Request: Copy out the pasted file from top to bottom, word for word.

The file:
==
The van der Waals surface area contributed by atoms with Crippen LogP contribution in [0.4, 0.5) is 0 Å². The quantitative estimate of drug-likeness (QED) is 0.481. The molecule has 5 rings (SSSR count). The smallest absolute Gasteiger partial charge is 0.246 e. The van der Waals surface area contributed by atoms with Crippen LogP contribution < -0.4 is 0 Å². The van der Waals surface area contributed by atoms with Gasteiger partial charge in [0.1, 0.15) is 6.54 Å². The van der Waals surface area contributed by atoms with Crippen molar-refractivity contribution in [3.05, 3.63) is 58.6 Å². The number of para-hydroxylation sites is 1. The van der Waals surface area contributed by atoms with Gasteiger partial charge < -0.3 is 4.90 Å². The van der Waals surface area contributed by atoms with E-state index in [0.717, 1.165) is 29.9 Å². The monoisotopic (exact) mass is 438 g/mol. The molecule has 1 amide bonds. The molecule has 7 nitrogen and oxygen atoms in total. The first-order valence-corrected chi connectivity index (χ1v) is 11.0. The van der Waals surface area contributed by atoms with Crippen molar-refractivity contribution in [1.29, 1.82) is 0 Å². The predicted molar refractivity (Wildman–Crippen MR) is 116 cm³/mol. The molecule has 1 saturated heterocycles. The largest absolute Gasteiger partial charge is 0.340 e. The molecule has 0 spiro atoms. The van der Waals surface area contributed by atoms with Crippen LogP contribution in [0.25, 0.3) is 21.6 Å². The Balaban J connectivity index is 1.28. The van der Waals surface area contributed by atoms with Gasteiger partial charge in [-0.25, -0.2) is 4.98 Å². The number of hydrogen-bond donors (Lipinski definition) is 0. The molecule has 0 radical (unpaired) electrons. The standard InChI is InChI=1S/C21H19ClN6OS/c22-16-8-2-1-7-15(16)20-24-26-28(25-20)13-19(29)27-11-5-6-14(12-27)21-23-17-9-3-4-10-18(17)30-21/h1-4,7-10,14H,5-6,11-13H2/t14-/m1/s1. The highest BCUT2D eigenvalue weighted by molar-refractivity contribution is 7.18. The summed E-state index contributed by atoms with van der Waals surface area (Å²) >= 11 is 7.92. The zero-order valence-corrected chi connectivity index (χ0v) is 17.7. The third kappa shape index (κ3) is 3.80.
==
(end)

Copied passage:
The van der Waals surface area contributed by atoms with Crippen LogP contribution in [0.4, 0.5) is 0 Å². The quantitative estimate of drug-likeness (QED) is 0.481. The molecule has 5 rings (SSSR count). The smallest absolute Gasteiger partial charge is 0.246 e. The van der Waals surface area contributed by atoms with Crippen LogP contribution < -0.4 is 0 Å². The van der Waals surface area contributed by atoms with Gasteiger partial charge in [0.1, 0.15) is 6.54 Å². The van der Waals surface area contributed by atoms with Crippen molar-refractivity contribution in [3.05, 3.63) is 58.6 Å². The number of para-hydroxylation sites is 1. The van der Waals surface area contributed by atoms with Gasteiger partial charge < -0.3 is 4.90 Å². The van der Waals surface area contributed by atoms with E-state index in [0.717, 1.165) is 29.9 Å². The monoisotopic (exact) mass is 438 g/mol. The molecule has 1 amide bonds. The molecule has 7 nitrogen and oxygen atoms in total. The first-order valence-corrected chi connectivity index (χ1v) is 11.0. The van der Waals surface area contributed by atoms with Crippen molar-refractivity contribution in [1.29, 1.82) is 0 Å². The predicted molar refractivity (Wildman–Crippen MR) is 116 cm³/mol. The molecule has 1 saturated heterocycles. The largest absolute Gasteiger partial charge is 0.340 e. The molecule has 0 spiro atoms. The van der Waals surface area contributed by atoms with Crippen LogP contribution in [0.25, 0.3) is 21.6 Å². The Balaban J connectivity index is 1.28. The van der Waals surface area contributed by atoms with Gasteiger partial charge in [-0.25, -0.2) is 4.98 Å². The number of hydrogen-bond donors (Lipinski definition) is 0. The molecule has 0 radical (unpaired) electrons. The standard InChI is InChI=1S/C21H19ClN6OS/c22-16-8-2-1-7-15(16)20-24-26-28(25-20)13-19(29)27-11-5-6-14(12-27)21-23-17-9-3-4-10-18(17)30-21/h1-4,7-10,14H,5-6,11-13H2/t14-/m1/s1. The highest BCUT2D eigenvalue weighted by molar-refractivity contribution is 7.18. The summed E-state index contributed by atoms with van der Waals surface area (Å²) >= 11 is 7.92. The zero-order valence-corrected chi connectivity index (χ0v) is 17.7. The third kappa shape index (κ3) is 3.80.